The secret to podcast discovery? Newsletters

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I discovered my first podcast in 2012 vis-à-vis Grantland (RIP). I’m a fútbol fangirl, and Men in Blazers became my regular fix of soccer talk with a side of witty banter. I was an original GFOP, what the co-hosts, Roger Bennett and Michael Davies, called “Great Friends of the Pod.” Before this first serious foray into podcasts, I had been a longtime public radio consumer. NPR’s Morning Edition and the beloved radio program-turned-podcast This American Life were staples of my media diet.

As more podcasts launched, I relied on NPR and affiliates like WNYC to clue me in on what I should consume next. I’d mix in the occasional word-of-mouth recommendation from a friend, acquaintance, or stranger. Discovery was haphazard at best.

It’s not much better today. I still rely on friends (or the occasional Tinder date) to recommend their favorite podcast of the moment. I’ve even turned to Reddit and Quora. But increasingly, those sources offer a rehash of the top podcasts on the iTunes chart. There are more than 300,000 podcasts listed on iTunes, yet the same 10 to 15 are the ones pitched to me. So far, Apple, a big reason for the medium’s rise, hasn’t done enough to diversify its listings, though some people think its new stats could revolutionize the way we find podcasts (I’m skeptical).

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Podcast discovery is broken, but there might be a short-term fix. Over the last year, more newsletters have popped up for podcast makers and fans alike. New episodes, shows, and general audio news are delivered straight to your inbox. Below you’ll find a good place to start.

 

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Hot Pod

The grandfather of podcast newsletters, Hot Pod started as a side project in November 2014. Since then, it’s become the go-to source of podcast news, at least for audio nerds like me, and even a standalone business for its founder/curator, Nick Quah. He doesn’t recommend specific podcasts on the regular. But his comprehensive, insightful writing equips subscribers on all things podcasts for the week ahead, including what they should be adding to their podcast queues.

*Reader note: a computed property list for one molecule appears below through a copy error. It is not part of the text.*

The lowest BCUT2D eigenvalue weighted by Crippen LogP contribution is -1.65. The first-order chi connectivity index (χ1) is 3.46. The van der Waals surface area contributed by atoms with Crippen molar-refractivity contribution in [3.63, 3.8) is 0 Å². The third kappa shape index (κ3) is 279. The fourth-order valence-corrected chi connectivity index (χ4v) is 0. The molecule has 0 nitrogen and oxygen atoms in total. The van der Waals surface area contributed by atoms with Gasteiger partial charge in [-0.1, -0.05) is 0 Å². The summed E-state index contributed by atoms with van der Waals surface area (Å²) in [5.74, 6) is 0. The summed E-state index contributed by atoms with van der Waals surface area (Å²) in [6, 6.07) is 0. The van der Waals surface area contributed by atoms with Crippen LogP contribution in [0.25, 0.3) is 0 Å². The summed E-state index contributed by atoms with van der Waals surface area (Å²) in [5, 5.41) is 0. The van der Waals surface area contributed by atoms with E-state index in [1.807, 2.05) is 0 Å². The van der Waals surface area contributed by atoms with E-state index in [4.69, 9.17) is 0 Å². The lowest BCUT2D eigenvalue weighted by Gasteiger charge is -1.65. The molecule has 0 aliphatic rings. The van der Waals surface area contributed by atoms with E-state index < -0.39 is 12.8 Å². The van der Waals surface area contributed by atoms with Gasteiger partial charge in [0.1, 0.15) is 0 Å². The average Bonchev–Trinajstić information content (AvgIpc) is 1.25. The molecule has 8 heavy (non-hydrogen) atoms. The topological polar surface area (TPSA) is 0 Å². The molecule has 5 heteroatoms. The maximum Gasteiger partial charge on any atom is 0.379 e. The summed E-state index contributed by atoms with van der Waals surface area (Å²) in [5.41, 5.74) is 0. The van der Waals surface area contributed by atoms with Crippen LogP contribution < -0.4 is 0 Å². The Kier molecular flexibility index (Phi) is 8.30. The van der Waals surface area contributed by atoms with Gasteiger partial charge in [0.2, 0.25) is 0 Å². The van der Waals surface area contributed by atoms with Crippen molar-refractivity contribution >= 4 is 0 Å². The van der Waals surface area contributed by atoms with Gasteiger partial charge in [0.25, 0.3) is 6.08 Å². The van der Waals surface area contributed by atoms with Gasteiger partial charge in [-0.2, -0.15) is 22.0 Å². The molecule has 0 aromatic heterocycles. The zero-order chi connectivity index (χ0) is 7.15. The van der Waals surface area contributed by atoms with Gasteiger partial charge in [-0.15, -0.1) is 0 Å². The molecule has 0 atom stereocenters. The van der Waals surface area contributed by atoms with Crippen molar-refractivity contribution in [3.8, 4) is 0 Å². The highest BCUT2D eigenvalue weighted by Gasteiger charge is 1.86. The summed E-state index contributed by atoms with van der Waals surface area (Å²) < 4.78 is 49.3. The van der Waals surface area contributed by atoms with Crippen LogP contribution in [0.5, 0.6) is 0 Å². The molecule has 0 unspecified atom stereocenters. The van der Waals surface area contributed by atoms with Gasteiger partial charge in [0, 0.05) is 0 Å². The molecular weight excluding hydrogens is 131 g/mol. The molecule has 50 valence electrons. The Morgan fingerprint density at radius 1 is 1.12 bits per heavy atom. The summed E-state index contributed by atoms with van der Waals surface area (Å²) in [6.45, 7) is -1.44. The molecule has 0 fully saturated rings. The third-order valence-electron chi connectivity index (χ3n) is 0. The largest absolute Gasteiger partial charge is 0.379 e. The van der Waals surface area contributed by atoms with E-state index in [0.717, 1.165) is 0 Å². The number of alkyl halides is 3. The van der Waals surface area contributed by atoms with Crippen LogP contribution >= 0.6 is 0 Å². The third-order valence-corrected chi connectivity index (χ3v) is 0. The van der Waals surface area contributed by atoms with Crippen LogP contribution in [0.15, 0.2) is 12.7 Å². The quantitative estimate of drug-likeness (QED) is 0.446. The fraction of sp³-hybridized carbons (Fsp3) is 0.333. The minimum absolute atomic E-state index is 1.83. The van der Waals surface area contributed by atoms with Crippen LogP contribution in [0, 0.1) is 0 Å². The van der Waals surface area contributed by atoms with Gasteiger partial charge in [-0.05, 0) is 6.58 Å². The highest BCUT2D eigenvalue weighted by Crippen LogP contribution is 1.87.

Pod People

Melissa Locker is a charmer, and so is her newsletter. Pod People is a regular digest of all the podcasts she’s currently listening to—plus the occasional cat GIF. Locker is no stranger to thinking about podcasts; she’s tackled the subject matter as a writer for The Guardian, whether it’s a how-to guide for creating your own or a review of the acclaimed In the Dark series. Her latest newsletter introduced me to NPR’s new internationally-focused podcast, Rough Translation, and Teen Creeps, the podcast about young-adult pulp fiction I never knew I wanted until now.

 

Flyover Podcast

Kelly Moffitt, an online producer at St. Louis Public Radio, loves podcasts. She also love sharing her love of podcasts with other people. In her weekly newsletter, Flyover Podcast, Moffitt features podcasts produced “between the coasts” (read: NOT New York City or LA). She highlights podcasts large and small, independent and affiliated, and most important, local. It’s her solution to the coastal bias of the iTunes chart of top podcasts. Already, I’ve expanded my podcasting listening beyond the hallowed halls of Gimlet Media and The Ringer Podcast Network (and you should, too!)

 

Bello Collective

One part newsletter, one part publication, the Bello Collective covers audio storytelling and the podcast industry on a weekly-ish basis. It’s been around for the last year, and is powered by a team of audiophiles. They’ve got interviews with podcasters, curated playlists (please check out this Dungeons and Dragons one), resources for aspiring audio storytellers, and of course, a weekly newsletter. My favorite installment so far? This July 11 newsletter, in which the Bello team wrote podcast recommendations in the form of horoscopes. You can bet this gemini immediately listened to her rec, House of Carbs, a new podcast about food from The Ringer.

 

Constant Listener

Ben Cannon, a self-processed “podcast obsessive,” has been writing about the medium for the last three years. First, at The A.V. Club. Now in his own weekly newsletter, The Constant Listener. His vision? To provide a home for thoughtful critical writing about podcasts, like what’s become commonplace for television and film. Only a few months in, he’s already started furnishing this home with everything from a compilation of the best Latin American podcasts to the emergence of podcast musicals.

Did I miss your favorite podcast newsletter? Tell me about it on Twitter, @megdalts.

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Meg Dalton is a CJR Delacorte Fellow. Find her on Twitter @megdalts.